Measuring 75 meters in length, the blades are almost as big as the wingspan of an Airbus A380. Beginning this fall, the B75 rotor blades will be installed into a prototype six-megawatt offshore wind power system in Denmark's Østerild test station.
As it moves, each rotor covers 18,600 square meters, which is the size of two and a half soccer fields. The tips of the blades move at up to 80 meters per second, or 290 kilometers per hour. The huge rotor was made possible by special technologies that enable Siemens to make extremely strong yet lightweight structures.
To produce the B75 rotor blade, Siemens uses the patented IntegralBlade process, in which the entire blade is poured as a single piece made of glass fiber-reinforced epoxy resin and balsa wood. As a result, the blade has neither seams nor bonded joints and is extremely robust.
The gigantic rotor, which measures 154 meters, has to withstand huge air masses, as it is hit by the energy of 200 tons of air per second when the wind blows at a speed of 10 meters per second.
Thanks to another patented process, QuantumBlade, the rotor blade weighs 20 percent less than conventionally produced blades. As a result, the nacelles, towers, and foundations can be made lighter as well, which reduces the facility's cost. The weight reduction is achieved by using specially designed blade profiles that are also shaped in a way that delivers maximum rotor performance at a range of different wind speeds.
Siemens has been manufacturing wind power plants for the past 30 years. The size and output of the associated technology has steadily grown during this time. Whereas the first wind turbines generated 30 kilowatts and had five-meter-long rotor blades, the latest turbines can produce six megawatts of power. The first two six-megawatt turbines from Siemens (equipped with standard 60-meter rotor blades) are now being installed and tested at the Gunfleet Sands wind farm off England's south coast.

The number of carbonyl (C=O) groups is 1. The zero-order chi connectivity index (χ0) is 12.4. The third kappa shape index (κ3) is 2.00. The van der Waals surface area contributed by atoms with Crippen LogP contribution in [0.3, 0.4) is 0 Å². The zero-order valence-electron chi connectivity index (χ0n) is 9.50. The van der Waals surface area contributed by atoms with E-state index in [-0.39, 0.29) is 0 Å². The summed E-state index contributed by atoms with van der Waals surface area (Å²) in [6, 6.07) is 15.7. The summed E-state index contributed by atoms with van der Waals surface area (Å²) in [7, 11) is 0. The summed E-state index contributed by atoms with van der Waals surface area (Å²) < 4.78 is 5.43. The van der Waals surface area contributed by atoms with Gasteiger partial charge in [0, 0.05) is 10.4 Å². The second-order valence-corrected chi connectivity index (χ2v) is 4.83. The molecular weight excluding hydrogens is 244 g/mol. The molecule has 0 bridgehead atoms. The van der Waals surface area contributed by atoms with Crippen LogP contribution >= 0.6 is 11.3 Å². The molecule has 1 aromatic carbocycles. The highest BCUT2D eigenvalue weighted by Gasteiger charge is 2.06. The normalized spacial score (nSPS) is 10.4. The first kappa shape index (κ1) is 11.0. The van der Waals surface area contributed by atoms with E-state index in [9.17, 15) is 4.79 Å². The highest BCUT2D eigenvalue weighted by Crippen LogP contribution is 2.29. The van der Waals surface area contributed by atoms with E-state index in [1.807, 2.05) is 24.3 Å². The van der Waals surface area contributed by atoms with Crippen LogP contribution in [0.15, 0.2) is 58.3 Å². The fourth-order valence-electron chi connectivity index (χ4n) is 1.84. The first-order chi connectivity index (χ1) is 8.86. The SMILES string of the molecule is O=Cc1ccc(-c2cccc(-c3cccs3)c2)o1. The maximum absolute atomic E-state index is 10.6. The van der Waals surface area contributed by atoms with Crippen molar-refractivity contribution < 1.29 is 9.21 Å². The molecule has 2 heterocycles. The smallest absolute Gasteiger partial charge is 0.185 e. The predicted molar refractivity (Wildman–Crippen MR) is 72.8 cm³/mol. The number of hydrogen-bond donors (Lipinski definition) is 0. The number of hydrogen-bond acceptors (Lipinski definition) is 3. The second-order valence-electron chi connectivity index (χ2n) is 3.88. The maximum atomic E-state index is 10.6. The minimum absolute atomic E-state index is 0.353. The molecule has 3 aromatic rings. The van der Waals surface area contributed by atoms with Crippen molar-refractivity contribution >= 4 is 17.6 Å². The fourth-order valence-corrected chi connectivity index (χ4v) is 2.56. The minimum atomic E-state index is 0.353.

Over the next several years, the Danish energy supplier Dong plans to install 300 gearless Siemens wind turbines off the British coast. These turbines will be equipped with the new record-breaking rotor blades. Wind power plants are part of Siemens' Environmental Portfolio, with which the company generated about €30 billion in sales in business year 2011.
Dr. Norbert Aschenbrenner | Siemens InnovationNews
A smart safe rechargeable zinc ion battery based on sol-gel transition electrolytes
20.07.2018 | Science China Press
Future electronic components to be printed like newspapers
20.07.2018 | Purdue University
A new manufacturing technique uses a process similar to newspaper printing to form smoother and more flexible metals for making ultrafast electronic devices.
The low-cost process, developed by Purdue University researchers, combines tools already used in industry for manufacturing metals on a large scale, but uses...
For the first time ever, scientists have determined the cosmic origin of highest-energy neutrinos. A research group led by IceCube scientist Elisa Resconi, spokesperson of the Collaborative Research Center SFB1258 at the Technical University of Munich (TUM), provides an important piece of evidence that the particles detected by the IceCube neutrino telescope at the South Pole originate from a galaxy four billion light-years away from Earth.
To rule out other origins with certainty, the team led by neutrino physicist Elisa Resconi from the Technical University of Munich and multi-wavelength...
For the first time a team of researchers have discovered two different phases of magnetic skyrmions in a single material. Physicists of the Technical Universities of Munich and Dresden and the University of Cologne can now better study and understand the properties of these magnetic structures, which are important for both basic research and applications.
Whirlpools are an everyday experience in a bath tub: When the water is drained a circular vortex is formed. Typically, such whirls are rather stable. Similar...
Physicists working with Roland Wester at the University of Innsbruck have investigated if and how chemical reactions can be influenced by targeted vibrational excitation of the reactants. They were able to demonstrate that excitation with a laser beam does not affect the efficiency of a chemical exchange reaction and that the excited molecular group acts only as a spectator in the reaction.
A frequently used reaction in organic chemistry is nucleophilic substitution. It plays, for example, an important role in in the synthesis of new chemical...
Optical spectroscopy allows investigating the energy structure and dynamic properties of complex quantum systems. Researchers from the University of Würzburg present two new approaches of coherent two-dimensional spectroscopy.
"Put an excitation into the system and observe how it evolves." According to physicist Professor Tobias Brixner, this is the credo of optical spectroscopy....
13.07.2018 | Event News
12.07.2018 | Event News
03.07.2018 | Event News
20.07.2018 | Power and Electrical Engineering
20.07.2018 | Information Technology
20.07.2018 | Materials Sciences